St Helena Island is now a breeding site for seabirds, as Ascension is, but it used to have more endemic birds, all but one, are now extinct. The wirebird (Charadrius sanctaehelenae) is a type of plover which lives in burrows around the island, and is the national bird. It is called the wirebird due to its thin legs that look like wire.
There are no native mammals on St Helena. Over the centuries several introduced mammals have gone feral. On St Helena these are cats, dogs, rabbits, rats and mice; donkeys and goats no longer roam free. Goats were introduced to St Helena by the Portuguese to provide passing ships with fresh meat.
About 1100 species of land invertebrates have been recorded from St Helena, and over 400 of these are endemic and occur nowhere else. The giant St Helena earwig is almost certainly extinct, the last chitinous remains having been found in the 1990s.
Johnathan, a Seychelles tortoise, was brought to St Helena in 1882. Jonathan’s current age has been estimated at approximately 180. He is said to be the oldest known member of his species, Testudinipae cytodira. Jonathan lives on the grounds of Plantation House along with David, Emma, and Fredricka. These other three giant tortoises have joined Jonathan on the lawn of Plantation House only since the late 1960s. While occasionally eggs are laid by the female tortoises, none has ever produced offspring. You can visit the grounds at any time of day.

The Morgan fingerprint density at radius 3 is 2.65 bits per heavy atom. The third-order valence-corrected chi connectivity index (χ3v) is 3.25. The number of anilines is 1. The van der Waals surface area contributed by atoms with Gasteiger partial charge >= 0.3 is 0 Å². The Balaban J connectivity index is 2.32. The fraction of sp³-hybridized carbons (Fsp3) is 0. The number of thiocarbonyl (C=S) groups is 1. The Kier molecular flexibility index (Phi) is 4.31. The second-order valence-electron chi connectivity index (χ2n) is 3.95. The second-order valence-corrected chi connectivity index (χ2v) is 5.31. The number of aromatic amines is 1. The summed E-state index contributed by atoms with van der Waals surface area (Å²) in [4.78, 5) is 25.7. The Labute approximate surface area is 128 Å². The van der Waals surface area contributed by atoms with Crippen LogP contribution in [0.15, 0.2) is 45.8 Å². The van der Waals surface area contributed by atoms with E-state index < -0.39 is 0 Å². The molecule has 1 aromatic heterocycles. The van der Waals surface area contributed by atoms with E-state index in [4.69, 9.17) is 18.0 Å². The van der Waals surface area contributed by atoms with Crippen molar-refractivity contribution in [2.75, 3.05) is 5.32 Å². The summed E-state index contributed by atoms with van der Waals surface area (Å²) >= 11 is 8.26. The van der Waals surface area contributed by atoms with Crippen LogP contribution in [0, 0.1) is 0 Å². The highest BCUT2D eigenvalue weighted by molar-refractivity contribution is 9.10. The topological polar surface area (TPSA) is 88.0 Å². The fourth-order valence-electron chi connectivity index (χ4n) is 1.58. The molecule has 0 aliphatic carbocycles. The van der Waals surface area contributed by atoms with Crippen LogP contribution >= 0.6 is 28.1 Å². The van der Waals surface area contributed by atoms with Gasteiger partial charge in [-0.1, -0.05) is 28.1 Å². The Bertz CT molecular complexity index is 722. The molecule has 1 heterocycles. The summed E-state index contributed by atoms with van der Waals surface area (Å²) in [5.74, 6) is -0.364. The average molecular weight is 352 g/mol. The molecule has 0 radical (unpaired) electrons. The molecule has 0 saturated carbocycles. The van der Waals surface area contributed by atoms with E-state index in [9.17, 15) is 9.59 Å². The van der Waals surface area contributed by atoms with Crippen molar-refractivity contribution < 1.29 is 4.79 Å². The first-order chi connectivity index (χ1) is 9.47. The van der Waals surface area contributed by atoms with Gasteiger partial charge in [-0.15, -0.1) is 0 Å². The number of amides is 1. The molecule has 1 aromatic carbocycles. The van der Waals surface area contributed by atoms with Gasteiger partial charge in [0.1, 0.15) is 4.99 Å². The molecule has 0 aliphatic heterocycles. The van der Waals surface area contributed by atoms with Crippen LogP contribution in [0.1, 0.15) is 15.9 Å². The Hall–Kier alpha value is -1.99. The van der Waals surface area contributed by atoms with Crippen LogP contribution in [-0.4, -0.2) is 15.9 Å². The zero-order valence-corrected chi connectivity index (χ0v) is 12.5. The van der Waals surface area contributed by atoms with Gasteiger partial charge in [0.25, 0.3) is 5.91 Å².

Diana’s Peak National Park is home to about 33 species of spiders, 22 of which are endemic to St Helena. A few are conspicuous by their webs, whilst others can be seen hunting on the fronds of tree ferns or on the leaf rosettes of black cabbage trees.
The golden sail spider belongs to the Theridiidae family which builds irregular three-dimensional scaffold webs. When hunting they steal their prey or eat the young from the webs of other spiders. The endemic blushing snail can also be found at Diana’s Peak National Park.